lol what?

-Valhalla-
05-22-2010, 04:50 PM
yes. I have this crazy idea sometimes that lefty players should start serving from the other side. They have 2/3 probability of playing the last point of the game with their best serve. A rigth one has only one at 40-15

I don't endorse your proposal but it's an intriguing idea I'd never thought of.

marcRD
05-22-2010, 05:59 PM
Once again I ask what the problem is? Is it the returning points won ratio or the bp conversion? Because both are almost the same (37.0% and 36.2%), therefor I cant see it as evidence of some mental problem Federer got but it seems more about how bad he returns Nadal's serve.

andy neyer
05-22-2010, 06:20 PM
BP conversion stats are very tricky. If it's 0-40 and you have three break points and you lose the next two points, it's 30-40. But if you win the next point you break and win the game. That's the best result you can wish for, but bp stats says 1-3. Three games like this and you have broke the serve three times, but your stats are 3-9, which on paper looks pretty bad.

Yup, that's very true but I guess that when you take a relatively large sample of matches, things should more or less even up and give a proper reflection of a player's breaking capacities against the other.

andy neyer
05-22-2010, 06:23 PM
That is true to some extent, but in general, I would say Federer is too passive and too predictable(floaty slice) on 2nd serve return at breakpoints, especially when he only has 1 breakpoint. And not only against Nadal, it's like that against everyone.
Before serving his opponents have already played the point in their head 3 times giving them a big advantage.

Now I want to see whether there are separate stats for bp conversion rate for 1st serve return and 2nd serve return. My guess is that the 2nd serve return breakpt conversion is bringing his overall % down.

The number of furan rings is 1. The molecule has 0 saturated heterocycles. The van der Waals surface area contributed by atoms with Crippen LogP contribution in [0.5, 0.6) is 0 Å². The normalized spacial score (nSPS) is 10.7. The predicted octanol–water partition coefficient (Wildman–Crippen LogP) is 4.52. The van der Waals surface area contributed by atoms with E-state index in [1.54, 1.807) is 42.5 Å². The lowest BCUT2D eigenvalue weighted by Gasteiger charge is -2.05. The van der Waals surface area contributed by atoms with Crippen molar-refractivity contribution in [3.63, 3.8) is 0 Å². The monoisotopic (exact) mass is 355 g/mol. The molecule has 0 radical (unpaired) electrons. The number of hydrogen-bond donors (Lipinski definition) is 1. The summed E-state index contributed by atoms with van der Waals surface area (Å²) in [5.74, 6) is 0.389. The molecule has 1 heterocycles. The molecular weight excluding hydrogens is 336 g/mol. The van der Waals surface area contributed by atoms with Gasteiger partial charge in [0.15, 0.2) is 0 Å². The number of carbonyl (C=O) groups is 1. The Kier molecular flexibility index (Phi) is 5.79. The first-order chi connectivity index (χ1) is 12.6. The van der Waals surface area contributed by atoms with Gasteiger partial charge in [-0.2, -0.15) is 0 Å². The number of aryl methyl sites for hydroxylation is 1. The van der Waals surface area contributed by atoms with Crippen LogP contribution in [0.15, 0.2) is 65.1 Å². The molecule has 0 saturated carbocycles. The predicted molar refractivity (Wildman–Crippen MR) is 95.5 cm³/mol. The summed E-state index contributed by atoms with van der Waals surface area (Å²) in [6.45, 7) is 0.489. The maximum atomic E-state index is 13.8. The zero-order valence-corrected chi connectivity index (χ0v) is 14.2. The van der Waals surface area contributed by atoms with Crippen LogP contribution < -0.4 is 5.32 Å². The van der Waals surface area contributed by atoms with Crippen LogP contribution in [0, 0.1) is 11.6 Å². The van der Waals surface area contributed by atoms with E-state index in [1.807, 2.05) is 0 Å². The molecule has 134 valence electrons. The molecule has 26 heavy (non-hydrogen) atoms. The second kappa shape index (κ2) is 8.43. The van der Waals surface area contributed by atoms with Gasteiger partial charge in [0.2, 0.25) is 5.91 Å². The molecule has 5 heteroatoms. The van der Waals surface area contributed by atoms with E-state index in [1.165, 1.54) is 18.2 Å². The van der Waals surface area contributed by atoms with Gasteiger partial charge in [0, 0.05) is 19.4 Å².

I think Federer is at times way too passive and at other times way too agressive (I remember Rome 2006 when he had 2 match points on Rafa's serve in the fifth set; he decided to go for deep agressive shots and failed miserably). Regardless, Rafa finds a way to win most often than not.

-Valhalla-
05-22-2010, 06:42 PM
BP conversion % has all kinds of problems associated with it and can be very misleading. It can be a good indicator of break efficiency but not always a good measure of overall effectiveness.

andy neyer
05-22-2010, 06:43 PM
62 out of 191 bps converted means 36% conversion rate, what needs to be done is compare this to the total of points from Nadals serve Federer has won to see how much of this is mental or if its up to Fed not beeing a greater returner than that against Nadal. Oh well, I will have to do it wont I? .

I guess you meant 69 instead of 62, right? And yes, what you say actually makes a lot of sense.

Ok, now I have counted (from match one).

Federer has won a total of 848/2294 return points against Nadal which means he has won 37.0% of all return points against Nadal while his bp conversion is 36.2% against Nadal. I think the margin of error is minimal because the amount of data is huge, many matches between them. This shows a small mental disadvantage on big points but not close to as big as you are trying to make it. I think you have been fooled by randomness, if you play 21 matches against each other you are due to play 1-2 matches where you fail to convert bps like in RG 2007 and Wimbledon 2008, in between these matches Federer had several matches where his bp conversion was way higher than his return points conversion and even within the Wimbledon 2008 match there was moments of amazing mental strength to recover the weak first 2 sets in the tiebreaks and match points saved and utter determination to atleast not get broken if he cant break Nadal.